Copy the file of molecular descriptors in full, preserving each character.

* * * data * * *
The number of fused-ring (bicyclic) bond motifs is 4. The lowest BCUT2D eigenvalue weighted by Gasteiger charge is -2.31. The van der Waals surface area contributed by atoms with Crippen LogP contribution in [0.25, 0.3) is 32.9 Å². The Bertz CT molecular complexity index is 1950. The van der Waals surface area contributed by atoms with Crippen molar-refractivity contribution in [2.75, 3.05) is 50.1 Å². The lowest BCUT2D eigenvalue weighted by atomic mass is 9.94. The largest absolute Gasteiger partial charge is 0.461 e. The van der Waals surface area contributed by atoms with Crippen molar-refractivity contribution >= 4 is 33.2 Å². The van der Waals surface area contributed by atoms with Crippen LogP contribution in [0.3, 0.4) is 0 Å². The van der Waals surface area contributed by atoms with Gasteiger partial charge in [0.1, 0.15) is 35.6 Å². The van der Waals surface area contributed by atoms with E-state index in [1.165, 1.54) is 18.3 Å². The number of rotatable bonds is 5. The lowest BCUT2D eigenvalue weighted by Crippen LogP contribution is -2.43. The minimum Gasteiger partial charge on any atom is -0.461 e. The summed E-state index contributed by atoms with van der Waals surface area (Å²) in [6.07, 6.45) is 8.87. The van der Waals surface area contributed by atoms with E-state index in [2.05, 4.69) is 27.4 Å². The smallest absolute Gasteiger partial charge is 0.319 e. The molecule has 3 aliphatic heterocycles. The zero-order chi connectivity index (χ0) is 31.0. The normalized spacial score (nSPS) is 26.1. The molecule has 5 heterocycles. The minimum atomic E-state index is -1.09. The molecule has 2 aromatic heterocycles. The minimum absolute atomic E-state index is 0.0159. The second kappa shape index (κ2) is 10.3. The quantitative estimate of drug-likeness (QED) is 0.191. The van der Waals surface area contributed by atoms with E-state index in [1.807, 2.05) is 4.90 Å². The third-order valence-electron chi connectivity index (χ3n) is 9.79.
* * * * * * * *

The number of fused-ring (bicyclic) bond motifs is 4. The lowest BCUT2D eigenvalue weighted by Gasteiger charge is -2.31. The van der Waals surface area contributed by atoms with Crippen LogP contribution in [0.25, 0.3) is 32.9 Å². The Bertz CT molecular complexity index is 1950. The van der Waals surface area contributed by atoms with Crippen molar-refractivity contribution in [2.75, 3.05) is 50.1 Å². The lowest BCUT2D eigenvalue weighted by atomic mass is 9.94. The largest absolute Gasteiger partial charge is 0.461 e. The van der Waals surface area contributed by atoms with Crippen molar-refractivity contribution >= 4 is 33.2 Å². The van der Waals surface area contributed by atoms with Crippen LogP contribution in [0.3, 0.4) is 0 Å². The van der Waals surface area contributed by atoms with Gasteiger partial charge in [0.1, 0.15) is 35.6 Å². The van der Waals surface area contributed by atoms with E-state index in [1.165, 1.54) is 18.3 Å². The number of rotatable bonds is 5. The lowest BCUT2D eigenvalue weighted by Crippen LogP contribution is -2.43. The minimum Gasteiger partial charge on any atom is -0.461 e. The summed E-state index contributed by atoms with van der Waals surface area (Å²) in [6.07, 6.45) is 8.87. The van der Waals surface area contributed by atoms with E-state index in [2.05, 4.69) is 27.4 Å². The smallest absolute Gasteiger partial charge is 0.319 e. The molecule has 3 aliphatic heterocycles. The zero-order chi connectivity index (χ0) is 31.0. The normalized spacial score (nSPS) is 26.1. The molecule has 5 heterocycles. The minimum atomic E-state index is -1.09. The molecule has 2 aromatic heterocycles. The minimum absolute atomic E-state index is 0.0159. The second kappa shape index (κ2) is 10.3. The quantitative estimate of drug-likeness (QED) is 0.191. The van der Waals surface area contributed by atoms with E-state index in [1.807, 2.05) is 4.90 Å². The third-order valence-electron chi connectivity index (χ3n) is 9.79.